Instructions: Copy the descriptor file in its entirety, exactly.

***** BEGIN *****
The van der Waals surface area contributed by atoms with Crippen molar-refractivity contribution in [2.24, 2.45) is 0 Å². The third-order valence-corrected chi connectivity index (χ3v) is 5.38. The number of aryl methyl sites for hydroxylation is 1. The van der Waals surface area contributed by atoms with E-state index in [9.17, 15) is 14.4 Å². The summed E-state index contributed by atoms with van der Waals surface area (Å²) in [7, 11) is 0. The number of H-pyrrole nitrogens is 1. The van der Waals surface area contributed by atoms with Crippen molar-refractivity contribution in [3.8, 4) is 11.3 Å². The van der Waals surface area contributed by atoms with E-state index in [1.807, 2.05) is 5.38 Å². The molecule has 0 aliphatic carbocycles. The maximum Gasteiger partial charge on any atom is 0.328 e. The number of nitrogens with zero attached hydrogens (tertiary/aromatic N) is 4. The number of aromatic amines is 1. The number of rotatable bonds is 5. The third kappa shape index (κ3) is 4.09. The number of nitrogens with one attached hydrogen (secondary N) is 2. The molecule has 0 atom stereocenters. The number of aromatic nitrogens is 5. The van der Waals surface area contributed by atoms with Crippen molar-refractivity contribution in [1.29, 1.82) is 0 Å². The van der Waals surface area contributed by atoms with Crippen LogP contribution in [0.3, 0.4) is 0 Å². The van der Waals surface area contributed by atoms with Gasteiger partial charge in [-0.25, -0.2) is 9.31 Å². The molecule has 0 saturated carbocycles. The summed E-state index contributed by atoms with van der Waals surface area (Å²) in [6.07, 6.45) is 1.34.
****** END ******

The van der Waals surface area contributed by atoms with Crippen molar-refractivity contribution in [2.24, 2.45) is 0 Å². The third-order valence-corrected chi connectivity index (χ3v) is 5.38. The number of aryl methyl sites for hydroxylation is 1. The van der Waals surface area contributed by atoms with E-state index in [9.17, 15) is 14.4 Å². The summed E-state index contributed by atoms with van der Waals surface area (Å²) in [7, 11) is 0. The number of H-pyrrole nitrogens is 1. The van der Waals surface area contributed by atoms with Crippen molar-refractivity contribution in [3.8, 4) is 11.3 Å². The van der Waals surface area contributed by atoms with E-state index in [1.807, 2.05) is 5.38 Å². The molecule has 0 aliphatic carbocycles. The maximum Gasteiger partial charge on any atom is 0.328 e. The number of nitrogens with zero attached hydrogens (tertiary/aromatic N) is 4. The number of aromatic amines is 1. The number of rotatable bonds is 5. The third kappa shape index (κ3) is 4.09. The number of nitrogens with one attached hydrogen (secondary N) is 2. The molecule has 0 atom stereocenters. The number of aromatic nitrogens is 5. The van der Waals surface area contributed by atoms with Crippen molar-refractivity contribution in [1.29, 1.82) is 0 Å². The van der Waals surface area contributed by atoms with Crippen LogP contribution in [0.3, 0.4) is 0 Å². The van der Waals surface area contributed by atoms with Gasteiger partial charge in [-0.25, -0.2) is 9.31 Å². The molecule has 0 saturated carbocycles. The summed E-state index contributed by atoms with van der Waals surface area (Å²) in [6.07, 6.45) is 1.34.